Our amendment is designed to increase the flexibility of the legislation so that the Government can consider this matter further in consultation and, if they agree with the views that have been expressed, implement a mutualisation scheme which avoids the market distortions that I have mentioned. 1390 I hope that the Government will be able to accept this amendment as a technical, but valuable, improvement to the Bill. I beg to move.
§ Lord Jenkin of Roding
My Lords, I cannot possibly add to my noble friend's words, and I shall be very interested to hear the noble Lord's reply. It seems to me that in these circumstances, there needs to be some flexibility.
The noble Lord will remember that when we addressed this matter in Grand Committee, it was extremely unclear whether mutualisation was a preferable way forward rather than what was at that stage summed up in the word "securitisation". The more I have thought about this and discussed it, the more I realise that securitisation could have some very damaging effects on some of the more vulnerable producers and suppliers. The interest rates they would be charged by the market for putting up in advance a security for their payment into the buy-out fund could be very severe and could tip them over into insolvency.
The advantage of mutualisation, as my noble friend has said, is that it spreads the burden, although it may appear unfair to some who have paid on the nail, regularly, that they have to pay for their defaulting colleagues in the industry. The fact is that the damage that would be done by allowing the buy-out fund to fall into deficit would be considerable.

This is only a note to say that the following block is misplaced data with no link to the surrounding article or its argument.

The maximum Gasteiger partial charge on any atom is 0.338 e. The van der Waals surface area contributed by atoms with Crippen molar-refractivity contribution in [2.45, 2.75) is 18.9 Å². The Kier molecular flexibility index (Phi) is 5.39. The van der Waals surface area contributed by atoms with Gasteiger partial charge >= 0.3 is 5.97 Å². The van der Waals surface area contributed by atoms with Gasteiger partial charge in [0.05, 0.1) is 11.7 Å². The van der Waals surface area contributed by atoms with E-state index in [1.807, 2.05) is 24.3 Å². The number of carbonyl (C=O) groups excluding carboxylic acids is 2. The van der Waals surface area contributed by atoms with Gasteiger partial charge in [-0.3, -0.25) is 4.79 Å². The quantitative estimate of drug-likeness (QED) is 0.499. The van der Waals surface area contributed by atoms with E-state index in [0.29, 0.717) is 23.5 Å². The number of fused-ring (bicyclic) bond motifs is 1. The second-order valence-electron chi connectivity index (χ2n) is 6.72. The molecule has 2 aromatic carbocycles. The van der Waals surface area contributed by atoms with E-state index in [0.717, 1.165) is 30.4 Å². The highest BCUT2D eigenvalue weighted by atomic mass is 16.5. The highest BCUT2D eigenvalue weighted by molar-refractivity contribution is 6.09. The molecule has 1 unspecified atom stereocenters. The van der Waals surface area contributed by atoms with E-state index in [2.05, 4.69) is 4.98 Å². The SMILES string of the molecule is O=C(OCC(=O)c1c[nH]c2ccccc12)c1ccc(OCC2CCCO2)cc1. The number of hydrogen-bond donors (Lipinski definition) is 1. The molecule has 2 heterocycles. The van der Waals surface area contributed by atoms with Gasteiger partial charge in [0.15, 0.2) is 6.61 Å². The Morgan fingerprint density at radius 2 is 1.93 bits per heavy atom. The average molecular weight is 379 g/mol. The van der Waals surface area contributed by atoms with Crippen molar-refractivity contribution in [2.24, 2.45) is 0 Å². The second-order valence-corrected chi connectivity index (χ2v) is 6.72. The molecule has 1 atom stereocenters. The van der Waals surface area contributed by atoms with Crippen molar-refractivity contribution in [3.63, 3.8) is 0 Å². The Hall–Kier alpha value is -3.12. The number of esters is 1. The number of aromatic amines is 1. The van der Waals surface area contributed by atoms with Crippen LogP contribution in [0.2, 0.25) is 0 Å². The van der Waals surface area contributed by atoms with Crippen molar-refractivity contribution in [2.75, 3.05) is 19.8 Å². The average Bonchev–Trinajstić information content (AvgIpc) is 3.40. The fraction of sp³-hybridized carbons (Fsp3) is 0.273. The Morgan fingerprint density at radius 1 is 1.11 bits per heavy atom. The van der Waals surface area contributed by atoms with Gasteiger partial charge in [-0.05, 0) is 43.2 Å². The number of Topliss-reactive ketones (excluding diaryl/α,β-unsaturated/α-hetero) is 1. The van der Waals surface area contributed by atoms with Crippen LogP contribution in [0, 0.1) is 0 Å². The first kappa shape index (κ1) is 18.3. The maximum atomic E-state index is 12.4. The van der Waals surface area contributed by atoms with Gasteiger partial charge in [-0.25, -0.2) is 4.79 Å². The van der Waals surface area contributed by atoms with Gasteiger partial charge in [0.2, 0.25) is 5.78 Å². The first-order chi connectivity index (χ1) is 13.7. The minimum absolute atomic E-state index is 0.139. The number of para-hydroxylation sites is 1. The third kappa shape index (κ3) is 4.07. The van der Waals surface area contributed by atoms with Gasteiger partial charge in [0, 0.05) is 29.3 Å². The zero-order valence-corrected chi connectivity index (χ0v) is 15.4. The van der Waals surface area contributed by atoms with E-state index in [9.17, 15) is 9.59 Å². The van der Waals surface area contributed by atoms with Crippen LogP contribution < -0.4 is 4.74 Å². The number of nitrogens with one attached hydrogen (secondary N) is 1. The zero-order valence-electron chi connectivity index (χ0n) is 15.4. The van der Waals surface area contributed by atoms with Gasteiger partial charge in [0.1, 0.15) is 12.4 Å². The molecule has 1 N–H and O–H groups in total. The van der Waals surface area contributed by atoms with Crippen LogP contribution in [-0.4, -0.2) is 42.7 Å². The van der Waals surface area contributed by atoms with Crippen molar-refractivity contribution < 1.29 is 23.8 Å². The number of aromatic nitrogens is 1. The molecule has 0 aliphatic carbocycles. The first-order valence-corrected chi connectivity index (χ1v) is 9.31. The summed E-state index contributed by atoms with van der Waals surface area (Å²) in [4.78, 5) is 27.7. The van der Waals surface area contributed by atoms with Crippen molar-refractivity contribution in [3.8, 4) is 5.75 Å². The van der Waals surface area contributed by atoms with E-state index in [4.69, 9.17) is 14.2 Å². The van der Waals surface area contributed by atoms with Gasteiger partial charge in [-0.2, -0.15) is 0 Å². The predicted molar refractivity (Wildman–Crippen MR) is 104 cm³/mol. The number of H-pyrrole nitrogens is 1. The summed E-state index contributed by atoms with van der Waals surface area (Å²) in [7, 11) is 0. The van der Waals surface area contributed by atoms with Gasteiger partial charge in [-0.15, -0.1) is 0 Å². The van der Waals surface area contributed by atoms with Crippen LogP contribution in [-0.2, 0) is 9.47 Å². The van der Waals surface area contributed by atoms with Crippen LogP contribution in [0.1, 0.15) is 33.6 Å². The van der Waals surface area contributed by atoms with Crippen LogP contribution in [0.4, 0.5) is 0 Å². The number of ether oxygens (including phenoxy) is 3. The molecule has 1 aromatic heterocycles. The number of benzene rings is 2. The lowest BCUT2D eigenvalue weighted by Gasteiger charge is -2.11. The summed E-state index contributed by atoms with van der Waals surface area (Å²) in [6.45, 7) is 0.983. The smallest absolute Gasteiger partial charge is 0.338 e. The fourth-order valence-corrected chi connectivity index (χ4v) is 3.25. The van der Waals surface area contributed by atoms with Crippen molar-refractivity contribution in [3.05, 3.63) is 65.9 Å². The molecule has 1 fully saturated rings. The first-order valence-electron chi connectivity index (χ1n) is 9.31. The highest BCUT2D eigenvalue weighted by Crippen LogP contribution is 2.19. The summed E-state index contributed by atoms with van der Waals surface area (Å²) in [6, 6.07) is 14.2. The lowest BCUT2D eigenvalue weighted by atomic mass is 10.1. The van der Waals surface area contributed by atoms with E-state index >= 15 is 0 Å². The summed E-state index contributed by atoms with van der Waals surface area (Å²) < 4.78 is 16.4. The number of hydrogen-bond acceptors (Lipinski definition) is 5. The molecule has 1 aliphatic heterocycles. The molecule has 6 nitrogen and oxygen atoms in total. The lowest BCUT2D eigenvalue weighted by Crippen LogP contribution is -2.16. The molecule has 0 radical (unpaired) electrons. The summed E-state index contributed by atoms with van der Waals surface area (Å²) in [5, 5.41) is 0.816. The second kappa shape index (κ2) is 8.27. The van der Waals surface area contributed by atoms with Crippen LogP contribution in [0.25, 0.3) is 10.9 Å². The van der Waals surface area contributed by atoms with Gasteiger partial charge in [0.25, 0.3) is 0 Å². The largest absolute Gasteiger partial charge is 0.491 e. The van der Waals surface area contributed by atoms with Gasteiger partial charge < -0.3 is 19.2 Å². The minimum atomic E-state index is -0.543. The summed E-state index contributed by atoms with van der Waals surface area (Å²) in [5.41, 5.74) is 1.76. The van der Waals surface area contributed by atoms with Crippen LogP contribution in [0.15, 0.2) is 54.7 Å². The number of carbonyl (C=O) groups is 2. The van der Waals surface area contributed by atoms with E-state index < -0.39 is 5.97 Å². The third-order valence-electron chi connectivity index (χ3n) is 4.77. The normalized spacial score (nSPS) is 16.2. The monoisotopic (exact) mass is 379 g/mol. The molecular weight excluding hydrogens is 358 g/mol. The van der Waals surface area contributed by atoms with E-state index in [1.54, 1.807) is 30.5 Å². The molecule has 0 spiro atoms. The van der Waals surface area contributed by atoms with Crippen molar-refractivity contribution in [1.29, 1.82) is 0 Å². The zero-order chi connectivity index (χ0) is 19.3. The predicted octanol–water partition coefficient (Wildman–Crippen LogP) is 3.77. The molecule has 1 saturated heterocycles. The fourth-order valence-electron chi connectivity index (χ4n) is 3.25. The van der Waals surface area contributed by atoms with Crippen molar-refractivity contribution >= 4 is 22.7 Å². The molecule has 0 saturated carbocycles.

It would damage the Government's policy for the encouragement of renewables. This is a mechanism by which consumers generally, from whomsoever they buy their power, subsidise the renewables industry. It may be argued, as we may in regard to a later amendment, that how much consumers are paying towards the renewables obligation should appear more explicitly in consumers' bills. The Government are not paying that subsidy; the consumers are paying it. Nevertheless, that is a separate argument. In the end, I believe that mutualisation is the right answer, perhaps with the amendment suggested by my noble friend.
My only other point is that I am sure that the Government in their consultations will consult all branches of the industry, but I hope that they will also consult those who make the market the noble Lord introduced the matter by saying that it is a market—in renewable obligation certificates. I was first alerted by the market to the danger that came from TXU going into administration. I am sure that the noble Lord, Lord Whitty, will remember a conversation that he and I had outside the Chamber very soon afterwards, in which I sought to impress upon him the damage that that would do to the Government's policy. He accepted that without demur. Many months later, the result, after a good deal of travail and consideration, is what we have before us today.
The market makers and those who operate in the market—the brokers and others—will certainly have some views to offer. I hope that they will be consulted too.
§ Lord Whitty
My Lords, I shall respond to the amendment of the noble Baroness and to the noble 1391 Lord, Lord Jenkin. Clearly, the mutualisation proposition, which everyone is proposing, helps to reduce the risk significantly without the straightforward cost that securitisation would impose, with the dangers to which the noble Lord, Lord Jenkin, rightly referred. I am happy to accept the amendment tabled by the noble Baroness as it gives flexibility in this regard. There are situations in which we would want to look at the current suppliers at the point when the mutualisation payment was made rather than at the point when the shortfall arose, when there may be a very different market share.
Therefore, we want the flexibility to consult with industry. I say to the noble Lord, Lord Jenkin, that the industry would be broadly defined and would include the market itself. Therefore, I am very happy to accept the amendment of the noble Baroness.
§ Baroness Miller of Hendon
My Lords, I am very happy that the Minister is very happy. We are grateful and sure that the industry will be very pleased as well.
On Question, Amendment No. 17A agreed to.
On Question, Motion, as amended, agreed to.